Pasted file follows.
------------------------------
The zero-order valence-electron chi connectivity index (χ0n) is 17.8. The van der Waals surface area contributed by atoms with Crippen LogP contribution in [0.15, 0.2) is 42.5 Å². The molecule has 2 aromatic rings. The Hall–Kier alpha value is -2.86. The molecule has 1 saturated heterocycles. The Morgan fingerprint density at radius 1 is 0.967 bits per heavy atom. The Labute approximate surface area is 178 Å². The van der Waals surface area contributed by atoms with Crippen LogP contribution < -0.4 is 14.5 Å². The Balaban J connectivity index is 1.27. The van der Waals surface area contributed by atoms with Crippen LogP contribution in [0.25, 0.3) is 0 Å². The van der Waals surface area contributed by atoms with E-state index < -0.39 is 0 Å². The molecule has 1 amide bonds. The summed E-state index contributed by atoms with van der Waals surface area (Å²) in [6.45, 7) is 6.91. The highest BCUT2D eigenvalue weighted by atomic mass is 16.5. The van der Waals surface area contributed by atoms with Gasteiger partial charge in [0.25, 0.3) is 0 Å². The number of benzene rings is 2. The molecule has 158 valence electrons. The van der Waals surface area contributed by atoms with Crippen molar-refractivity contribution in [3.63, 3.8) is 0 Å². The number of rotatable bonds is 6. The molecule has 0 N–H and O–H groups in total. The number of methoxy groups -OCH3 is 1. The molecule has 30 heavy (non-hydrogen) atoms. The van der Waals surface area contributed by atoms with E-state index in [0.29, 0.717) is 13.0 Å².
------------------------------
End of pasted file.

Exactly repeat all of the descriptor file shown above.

The zero-order valence-electron chi connectivity index (χ0n) is 17.8. The van der Waals surface area contributed by atoms with Crippen LogP contribution in [0.15, 0.2) is 42.5 Å². The molecule has 2 aromatic rings. The Hall–Kier alpha value is -2.86. The molecule has 1 saturated heterocycles. The Morgan fingerprint density at radius 1 is 0.967 bits per heavy atom. The Labute approximate surface area is 178 Å². The van der Waals surface area contributed by atoms with Crippen LogP contribution < -0.4 is 14.5 Å². The Balaban J connectivity index is 1.27. The van der Waals surface area contributed by atoms with Crippen LogP contribution in [0.25, 0.3) is 0 Å². The van der Waals surface area contributed by atoms with E-state index < -0.39 is 0 Å². The molecule has 1 amide bonds. The summed E-state index contributed by atoms with van der Waals surface area (Å²) in [6.45, 7) is 6.91. The highest BCUT2D eigenvalue weighted by atomic mass is 16.5. The van der Waals surface area contributed by atoms with Gasteiger partial charge in [0.25, 0.3) is 0 Å². The number of benzene rings is 2. The molecule has 158 valence electrons. The van der Waals surface area contributed by atoms with Crippen molar-refractivity contribution in [3.63, 3.8) is 0 Å². The number of rotatable bonds is 6. The molecule has 0 N–H and O–H groups in total. The number of methoxy groups -OCH3 is 1. The molecule has 30 heavy (non-hydrogen) atoms. The van der Waals surface area contributed by atoms with E-state index in [0.29, 0.717) is 13.0 Å².